Panel 5: Customs officers or smugglers?: the mediating role of intercultural actors. Towards new interdisciplinary models for cultural transfer. (Reine Meylaerts)
As recently claimed by D’hulst (2012: 150), “more work is needed to understand how translation relates to other transfer techniques and how this relation determines the specifics of translation. The concept of assumed transfer (…) is a tool to identify and describe the forms, meanings and functions of a broad spectrum of exchange activities taking place both between and within cultures. (…) One essential task is to reconstruct the interrelations between different techniques and between transfer techniques, their carriers and their agents”.
The purpose of this panel is to study precisely the broad range of transfer activities of intercultural actors and their role for the building of national, international or infra-national models of culture. Transfer activities occur in particular in so-called emerging and heterogeneous cultures, in which several languages and cultural domains interact. They are a major, yet rarely acknowledged, type of cultural practices. An efficient way to get a grip on the forms and functions of these activities, as well as on the institutional means to organize and control them, is to approach them through their concrete agents, esp. the intercultural actors that bridge languages and cultural domains (literature, art etc.).
Intercultural actors are indeed often, and much more than the prominent figures canonized by mainstream cultural and literary history, the true architects of new and multiform sets of transfer practices within multilingual and multicultural contexts. Firstly, being multilingual poets and/or novelists and/or critics, these actors may have translated, adapted and manipulated in many ways (parodies, summaries, censorship) discursive products (poems, novels, song texts, opera libretto’s) of other language communities. As such, they may have served as discursive bridges between linguistic communities. Secondly, they may have undertaken targeted inter-artistic (field-transgressing) and intercultural activities (transgressing national borders), which embedded their multi-faceted discursive products in intercultural and inter-artistic networks. They may have founded or taken an active part in the editing boards of national and international (French, Dutch, German, British) magazines and periodicals, salons, literary and artistic associations, art and music academies, artists’ workshops, reading circles etc. In sum, their transfer roles are much more complex than usually pointed out in national studies of the inception and development of literary and artistic repertoires or in single discipline approaches, like history or literary studies. Contrary to the usual framing, it is not opportune to confine these actors to a single language, artistic activity or cultural group. They were active across all these borders – without necessarily annulling them –, in such a way that they managed to configure their own hybrid, i.e. national as well as international, intercultural and inter-artistic, identities.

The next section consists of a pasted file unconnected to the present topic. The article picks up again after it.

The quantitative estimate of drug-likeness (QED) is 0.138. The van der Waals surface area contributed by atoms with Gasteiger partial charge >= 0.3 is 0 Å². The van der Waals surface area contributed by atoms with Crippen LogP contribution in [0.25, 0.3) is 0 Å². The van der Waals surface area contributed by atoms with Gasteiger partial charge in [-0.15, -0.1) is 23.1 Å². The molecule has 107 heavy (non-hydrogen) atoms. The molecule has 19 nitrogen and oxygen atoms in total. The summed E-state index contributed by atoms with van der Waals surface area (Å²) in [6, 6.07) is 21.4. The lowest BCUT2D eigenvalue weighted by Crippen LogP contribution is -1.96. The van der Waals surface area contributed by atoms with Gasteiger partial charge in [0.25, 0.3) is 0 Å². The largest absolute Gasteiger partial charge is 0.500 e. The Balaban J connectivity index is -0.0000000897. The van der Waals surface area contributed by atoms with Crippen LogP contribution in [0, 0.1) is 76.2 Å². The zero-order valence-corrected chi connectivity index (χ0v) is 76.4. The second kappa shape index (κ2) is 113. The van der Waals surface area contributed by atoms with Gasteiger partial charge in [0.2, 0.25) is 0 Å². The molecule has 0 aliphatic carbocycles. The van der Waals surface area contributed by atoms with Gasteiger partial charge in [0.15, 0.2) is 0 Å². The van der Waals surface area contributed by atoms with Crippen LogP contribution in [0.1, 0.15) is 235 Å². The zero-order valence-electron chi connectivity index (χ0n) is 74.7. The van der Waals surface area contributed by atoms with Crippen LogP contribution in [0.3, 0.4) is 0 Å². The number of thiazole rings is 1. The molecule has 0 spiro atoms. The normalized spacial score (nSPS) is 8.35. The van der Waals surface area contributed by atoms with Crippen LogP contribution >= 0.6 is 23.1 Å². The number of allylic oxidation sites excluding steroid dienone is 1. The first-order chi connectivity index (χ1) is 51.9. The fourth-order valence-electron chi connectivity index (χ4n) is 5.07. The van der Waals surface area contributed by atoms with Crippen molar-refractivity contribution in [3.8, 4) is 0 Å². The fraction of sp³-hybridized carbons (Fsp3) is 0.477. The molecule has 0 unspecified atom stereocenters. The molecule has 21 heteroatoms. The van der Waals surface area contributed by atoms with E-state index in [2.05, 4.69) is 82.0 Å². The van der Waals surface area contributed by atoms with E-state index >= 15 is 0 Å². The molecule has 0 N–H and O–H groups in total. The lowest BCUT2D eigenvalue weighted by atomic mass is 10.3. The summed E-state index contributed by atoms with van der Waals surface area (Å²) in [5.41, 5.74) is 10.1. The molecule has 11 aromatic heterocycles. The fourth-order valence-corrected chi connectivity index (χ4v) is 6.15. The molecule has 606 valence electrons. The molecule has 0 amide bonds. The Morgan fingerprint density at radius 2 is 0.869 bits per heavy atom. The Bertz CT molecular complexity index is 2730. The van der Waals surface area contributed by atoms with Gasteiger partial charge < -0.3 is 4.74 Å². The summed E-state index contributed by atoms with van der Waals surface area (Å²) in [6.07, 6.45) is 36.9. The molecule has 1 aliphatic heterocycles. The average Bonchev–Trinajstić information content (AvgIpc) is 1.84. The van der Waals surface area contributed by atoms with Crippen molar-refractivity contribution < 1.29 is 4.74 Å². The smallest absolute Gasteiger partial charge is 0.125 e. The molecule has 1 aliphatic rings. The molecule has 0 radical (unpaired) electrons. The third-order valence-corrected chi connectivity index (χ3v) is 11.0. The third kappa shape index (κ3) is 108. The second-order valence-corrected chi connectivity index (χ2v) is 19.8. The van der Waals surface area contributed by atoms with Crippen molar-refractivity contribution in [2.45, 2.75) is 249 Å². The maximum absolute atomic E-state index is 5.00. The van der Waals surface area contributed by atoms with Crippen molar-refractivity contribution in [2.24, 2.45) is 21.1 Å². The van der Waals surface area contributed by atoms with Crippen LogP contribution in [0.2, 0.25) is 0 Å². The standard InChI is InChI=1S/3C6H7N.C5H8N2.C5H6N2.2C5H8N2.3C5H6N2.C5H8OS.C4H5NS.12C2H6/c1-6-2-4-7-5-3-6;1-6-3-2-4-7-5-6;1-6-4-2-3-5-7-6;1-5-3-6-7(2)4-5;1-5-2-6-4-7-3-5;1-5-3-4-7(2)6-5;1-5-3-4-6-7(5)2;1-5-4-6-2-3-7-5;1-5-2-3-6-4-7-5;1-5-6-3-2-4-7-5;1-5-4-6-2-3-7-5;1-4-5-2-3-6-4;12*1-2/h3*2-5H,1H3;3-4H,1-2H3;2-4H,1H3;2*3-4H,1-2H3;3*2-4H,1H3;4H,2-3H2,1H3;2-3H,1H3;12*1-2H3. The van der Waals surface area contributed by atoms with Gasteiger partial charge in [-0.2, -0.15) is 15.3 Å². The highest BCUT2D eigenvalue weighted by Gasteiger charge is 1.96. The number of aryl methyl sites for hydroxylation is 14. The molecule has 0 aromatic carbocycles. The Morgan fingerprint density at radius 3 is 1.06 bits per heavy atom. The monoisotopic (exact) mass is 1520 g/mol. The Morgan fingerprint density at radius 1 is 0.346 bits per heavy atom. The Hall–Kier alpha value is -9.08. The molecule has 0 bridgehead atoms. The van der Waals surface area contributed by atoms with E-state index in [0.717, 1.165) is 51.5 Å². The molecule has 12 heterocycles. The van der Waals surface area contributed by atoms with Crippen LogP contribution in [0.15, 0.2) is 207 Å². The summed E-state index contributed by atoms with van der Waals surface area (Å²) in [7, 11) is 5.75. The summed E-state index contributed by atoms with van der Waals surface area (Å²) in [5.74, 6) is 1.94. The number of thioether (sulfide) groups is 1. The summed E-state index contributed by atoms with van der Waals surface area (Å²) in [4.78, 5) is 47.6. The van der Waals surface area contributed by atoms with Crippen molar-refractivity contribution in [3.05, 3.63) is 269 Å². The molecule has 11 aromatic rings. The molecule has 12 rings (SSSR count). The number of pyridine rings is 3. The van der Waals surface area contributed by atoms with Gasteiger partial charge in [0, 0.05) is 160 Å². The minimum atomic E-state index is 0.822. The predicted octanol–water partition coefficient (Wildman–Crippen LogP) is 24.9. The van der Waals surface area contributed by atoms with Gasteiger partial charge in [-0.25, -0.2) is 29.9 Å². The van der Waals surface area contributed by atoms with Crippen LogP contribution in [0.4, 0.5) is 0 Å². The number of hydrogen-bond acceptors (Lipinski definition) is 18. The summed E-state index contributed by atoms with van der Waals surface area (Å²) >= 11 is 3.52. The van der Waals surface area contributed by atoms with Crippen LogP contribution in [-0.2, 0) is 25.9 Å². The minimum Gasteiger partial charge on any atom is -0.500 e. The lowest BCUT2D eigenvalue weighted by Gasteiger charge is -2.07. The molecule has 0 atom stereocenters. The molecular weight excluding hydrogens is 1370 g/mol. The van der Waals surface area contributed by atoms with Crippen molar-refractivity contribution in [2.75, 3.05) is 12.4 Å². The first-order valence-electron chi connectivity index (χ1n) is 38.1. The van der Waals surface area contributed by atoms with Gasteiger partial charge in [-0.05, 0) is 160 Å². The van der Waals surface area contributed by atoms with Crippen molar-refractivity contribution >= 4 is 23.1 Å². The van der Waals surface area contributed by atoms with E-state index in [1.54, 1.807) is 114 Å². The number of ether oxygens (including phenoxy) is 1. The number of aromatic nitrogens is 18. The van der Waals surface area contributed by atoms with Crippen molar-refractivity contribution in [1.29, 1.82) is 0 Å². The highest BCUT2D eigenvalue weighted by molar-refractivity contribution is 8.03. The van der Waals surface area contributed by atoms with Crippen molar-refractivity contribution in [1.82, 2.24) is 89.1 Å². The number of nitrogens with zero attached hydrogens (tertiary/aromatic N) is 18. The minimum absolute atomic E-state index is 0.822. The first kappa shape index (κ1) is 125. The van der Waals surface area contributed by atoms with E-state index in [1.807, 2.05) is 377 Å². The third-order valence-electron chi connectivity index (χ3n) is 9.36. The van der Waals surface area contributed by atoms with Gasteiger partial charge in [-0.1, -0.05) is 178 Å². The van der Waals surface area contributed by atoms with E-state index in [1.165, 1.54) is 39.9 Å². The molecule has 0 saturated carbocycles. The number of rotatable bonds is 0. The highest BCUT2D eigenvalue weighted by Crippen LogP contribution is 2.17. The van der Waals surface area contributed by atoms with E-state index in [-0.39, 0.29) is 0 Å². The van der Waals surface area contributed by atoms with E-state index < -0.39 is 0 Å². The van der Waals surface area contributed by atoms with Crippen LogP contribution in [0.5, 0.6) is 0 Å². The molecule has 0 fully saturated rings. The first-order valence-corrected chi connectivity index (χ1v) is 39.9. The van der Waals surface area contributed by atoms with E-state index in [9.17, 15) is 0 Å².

Possible research questions are:
(1) what were the aims, forms and functions of intercultural actors\' transfer activities: multilingual writing, translation, self-translation, plagiarism, summarizing, parodying, censoring, …;
(2) which inter-artistic and intercultural networks organized and controlled these transfer activities: membership in editorial boards of national and international periodicals, salons, literary and artistic associations, art and music academies, artists’ workshops, reading circles etc.;
(3) which effects did these activities and networks have on the process of cultural nation building (affirmation, problematization, rejection of specific subsets) and on the relations between the cultural communities they represented.
(4) what are the methodological and theoretical consequences for Translation Studies and its concepts?